... then across Chislehurst Common and through Hawkwood:
Across the railway line and out to Petts Wood, the point at which we had agreed that Mum's participation in the walk would end; I directed her to the station, and Martin and I continued on our own way. Across Bromley Common to Farnborough, and checkpoint 4 (25 miles). This was the first one serving hot food - a good excuse to stop for longer than I had at the previous ones! Farnborough was also the dividing line between the city and country parts of the route: having done the first quarter of the distance within London - albeit still mostly in green areas - the remainder was all countryside, save for a few diversions through towns because they needed somewhere with cooking facilities to put the checkpoints.
Off we went again, through more woods to Downe, passing the home of Charles Darwin - who, I'm reliably informed, did a lot of his thinking while walking in the area. Perhaps walking this section of the route would inspire me to come up with a groundbreaking scientific theory - but if it did, I'd probably forget it by the end. On past Downe to Biggin Hill, site of a WWII aerodrome - and, more relevantly to me, the fifth checkpoint. Another hot meal gave me time to reflect on 30 miles completed in good time, although a notice in the hall reminded me just how far I still had to go...
I think I'd have declined any offer of ale whatever the distance! I could be satisfied with my progress thus far, keeping up almost 3mph, but as the evening wore on, we hit the first major hills of the route and it started to rain, I got the feeling it was going to be a tough night. The rain started to get heavier in the last couple of miles before the next checkpoint, and the invention of waterproof paper was all that preserved our clock cards when we had to get them out for the self clip at Warlingham golf course. Thus we came to checkpoint 6 at Woldingham (37 miles): 13 hours in, still good progress, but the weather and the elevation of the next section both indicated that things were about to get worse.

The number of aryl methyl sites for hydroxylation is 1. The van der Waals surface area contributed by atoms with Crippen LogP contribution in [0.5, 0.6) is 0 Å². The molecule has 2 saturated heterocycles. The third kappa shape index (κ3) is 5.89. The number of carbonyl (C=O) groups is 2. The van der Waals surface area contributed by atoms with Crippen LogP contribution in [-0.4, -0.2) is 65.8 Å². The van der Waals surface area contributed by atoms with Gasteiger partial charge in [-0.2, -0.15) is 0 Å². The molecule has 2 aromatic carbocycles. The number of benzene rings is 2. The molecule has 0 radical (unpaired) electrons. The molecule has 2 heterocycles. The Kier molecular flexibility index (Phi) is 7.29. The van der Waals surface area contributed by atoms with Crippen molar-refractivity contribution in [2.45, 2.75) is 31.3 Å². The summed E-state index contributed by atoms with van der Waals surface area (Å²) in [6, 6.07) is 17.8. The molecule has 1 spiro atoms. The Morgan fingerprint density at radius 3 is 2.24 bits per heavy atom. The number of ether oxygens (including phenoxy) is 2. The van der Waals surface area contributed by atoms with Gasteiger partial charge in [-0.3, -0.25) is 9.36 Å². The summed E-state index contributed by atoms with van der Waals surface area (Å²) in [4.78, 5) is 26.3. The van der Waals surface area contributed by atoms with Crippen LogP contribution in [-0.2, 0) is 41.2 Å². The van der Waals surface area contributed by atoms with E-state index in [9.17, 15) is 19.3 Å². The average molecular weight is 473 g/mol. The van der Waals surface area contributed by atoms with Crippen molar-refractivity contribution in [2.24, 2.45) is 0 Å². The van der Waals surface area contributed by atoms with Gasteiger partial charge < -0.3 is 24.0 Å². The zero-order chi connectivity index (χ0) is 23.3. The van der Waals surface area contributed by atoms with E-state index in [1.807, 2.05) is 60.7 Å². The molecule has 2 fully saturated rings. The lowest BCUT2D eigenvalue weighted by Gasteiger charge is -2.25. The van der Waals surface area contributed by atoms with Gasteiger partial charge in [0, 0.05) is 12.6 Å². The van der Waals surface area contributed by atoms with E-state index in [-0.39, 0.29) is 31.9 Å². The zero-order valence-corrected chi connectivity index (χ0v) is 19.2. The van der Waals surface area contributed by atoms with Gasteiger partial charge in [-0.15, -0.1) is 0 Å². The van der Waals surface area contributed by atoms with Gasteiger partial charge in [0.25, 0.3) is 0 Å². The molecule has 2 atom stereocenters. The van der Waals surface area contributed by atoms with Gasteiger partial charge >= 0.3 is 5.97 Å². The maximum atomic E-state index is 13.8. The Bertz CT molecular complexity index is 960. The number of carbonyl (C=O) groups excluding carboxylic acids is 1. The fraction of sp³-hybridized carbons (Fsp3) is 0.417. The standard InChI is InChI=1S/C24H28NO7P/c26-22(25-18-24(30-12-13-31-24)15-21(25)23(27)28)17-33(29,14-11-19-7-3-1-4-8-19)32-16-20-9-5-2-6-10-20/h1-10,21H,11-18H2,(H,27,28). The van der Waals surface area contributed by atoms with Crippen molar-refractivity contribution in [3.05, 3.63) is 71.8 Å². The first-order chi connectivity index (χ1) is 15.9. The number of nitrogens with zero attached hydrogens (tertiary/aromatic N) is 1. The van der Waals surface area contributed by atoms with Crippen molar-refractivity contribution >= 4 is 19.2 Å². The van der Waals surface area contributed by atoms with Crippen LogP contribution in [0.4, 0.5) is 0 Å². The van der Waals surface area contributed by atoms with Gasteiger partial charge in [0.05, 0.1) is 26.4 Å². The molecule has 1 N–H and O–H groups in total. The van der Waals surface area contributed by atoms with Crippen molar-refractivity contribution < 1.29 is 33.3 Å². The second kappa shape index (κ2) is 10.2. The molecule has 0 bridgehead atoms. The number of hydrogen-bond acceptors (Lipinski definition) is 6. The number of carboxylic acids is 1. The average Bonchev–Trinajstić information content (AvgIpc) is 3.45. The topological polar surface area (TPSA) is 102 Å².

The Woldingham checkpoint was another scout hut: not the sturdiest of structures ever built, it enabled the intensity of the rain to be gauged directly by the noise of it hitting the roof; when it started coming down harder than ever we took that as an excuse to stay put for a while, but eventually it eased off and we decided we'd better get going again. I lost Martin soon after the checkpoint, and though I briefly joined a couple of other walkers an hour or so later, for most of the remaining time I was on my own. A mile or so out of Woldingham was the field with the horses we'd been given strict instructions not to scare; they were on the opposite side of the field to the footpath and didn't seem in the least bothered by the presence of walkers.